2. Mobility. The travels of the hobo were many and he would pop up in different places depending on both fancy and the requirements of industry. He could weave in and out of bourgeois society as necessary, if always at the margins. This marginality, along with the aforementioned seasonal and temporary style of work, necessitated constant motion and the creation of a working class counter-culture. Yet the hobo organizer took this mobility as a strength. If he was needed to fill the jails at a free speech fight, he would jump on the rails with his friends and end up in a different state. He joined together in mutual aid in the hobo jungles with his comrades.

What we can learn: Struggles on the job move beyond the job when we connect them to the larger conditions of industry and the relationships of workers to bosses. What is less important is this specific strike or that specific action, but rather the constant strategic growth of working class power in the way most appropriate to the situation. So sometimes mobility means not fighting a battle when you cannot win, but rather looking for a different terrain upon which to engage. Additionally, mobility could mean the ability to follow the currents to where the action is. The wretched SWP is actively encouraging its cadres to work in the meat-packing industry. Not a bad idea, just done for foolish reasons. In fact, the struggle of migrant laborers today has some of the most obvious parallels with the historical work of the IWW.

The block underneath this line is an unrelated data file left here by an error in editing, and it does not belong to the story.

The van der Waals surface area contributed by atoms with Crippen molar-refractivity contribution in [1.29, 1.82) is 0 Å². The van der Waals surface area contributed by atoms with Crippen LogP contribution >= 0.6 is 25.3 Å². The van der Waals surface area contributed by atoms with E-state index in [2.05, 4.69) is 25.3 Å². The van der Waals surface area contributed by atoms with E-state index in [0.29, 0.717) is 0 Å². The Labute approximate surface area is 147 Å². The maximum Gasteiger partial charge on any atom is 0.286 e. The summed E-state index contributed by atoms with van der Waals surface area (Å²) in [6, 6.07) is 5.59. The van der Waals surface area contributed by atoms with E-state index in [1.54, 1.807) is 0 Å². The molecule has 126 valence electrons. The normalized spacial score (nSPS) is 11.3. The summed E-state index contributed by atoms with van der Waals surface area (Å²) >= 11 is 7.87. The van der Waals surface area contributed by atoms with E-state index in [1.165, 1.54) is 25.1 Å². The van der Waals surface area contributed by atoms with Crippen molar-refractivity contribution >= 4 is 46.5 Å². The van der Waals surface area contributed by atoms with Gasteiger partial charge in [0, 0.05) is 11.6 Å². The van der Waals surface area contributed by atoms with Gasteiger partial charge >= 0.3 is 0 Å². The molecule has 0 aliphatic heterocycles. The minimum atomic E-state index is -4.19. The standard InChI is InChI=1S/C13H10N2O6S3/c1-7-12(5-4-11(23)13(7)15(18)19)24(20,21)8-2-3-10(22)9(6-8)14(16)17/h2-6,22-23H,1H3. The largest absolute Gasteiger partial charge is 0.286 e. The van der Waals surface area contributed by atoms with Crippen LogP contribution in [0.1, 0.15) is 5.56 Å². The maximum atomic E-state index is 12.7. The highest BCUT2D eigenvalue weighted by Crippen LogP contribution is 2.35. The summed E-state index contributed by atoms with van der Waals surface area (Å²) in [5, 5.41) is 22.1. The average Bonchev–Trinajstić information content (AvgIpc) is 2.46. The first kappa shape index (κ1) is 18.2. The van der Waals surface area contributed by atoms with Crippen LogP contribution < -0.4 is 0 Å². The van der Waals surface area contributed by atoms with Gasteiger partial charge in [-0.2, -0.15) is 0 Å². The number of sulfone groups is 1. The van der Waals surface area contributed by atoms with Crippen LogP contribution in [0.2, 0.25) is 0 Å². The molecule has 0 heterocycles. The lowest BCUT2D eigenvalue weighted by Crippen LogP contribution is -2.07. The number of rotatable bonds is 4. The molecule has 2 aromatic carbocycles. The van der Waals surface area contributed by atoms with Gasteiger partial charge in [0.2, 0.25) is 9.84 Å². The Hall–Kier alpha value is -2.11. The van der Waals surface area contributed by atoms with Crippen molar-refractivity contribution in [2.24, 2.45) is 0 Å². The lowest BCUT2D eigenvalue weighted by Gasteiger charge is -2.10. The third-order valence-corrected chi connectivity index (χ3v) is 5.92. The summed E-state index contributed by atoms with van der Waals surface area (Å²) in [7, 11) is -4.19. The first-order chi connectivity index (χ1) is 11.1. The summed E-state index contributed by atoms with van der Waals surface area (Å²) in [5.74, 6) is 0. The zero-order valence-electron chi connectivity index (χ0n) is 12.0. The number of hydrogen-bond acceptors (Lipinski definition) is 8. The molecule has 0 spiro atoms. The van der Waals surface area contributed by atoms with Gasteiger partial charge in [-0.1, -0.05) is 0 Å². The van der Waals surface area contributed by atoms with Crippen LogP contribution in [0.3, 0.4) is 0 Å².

Two important considerations:

1. The hobo is male. That is to say, he is unattached to anything or anyone and need only look after himself. Throwing ourselves over to replicating this is definitely anti-feminist. But we should also keep in mind that culture and society have changed a great deal since the days when the nuclear family was the only model. With the rise of the women's movement, more women are self-sufficient, in the workplace and outside of the home. So capital has created conditions where women too can be this type of organizers. Further, the hobo is not the figure to organize all of industry, as this point brings up. There are industries and social locations that he cannot break into, and people whose identification he rejects, so he cannot be the model for all of our organizing.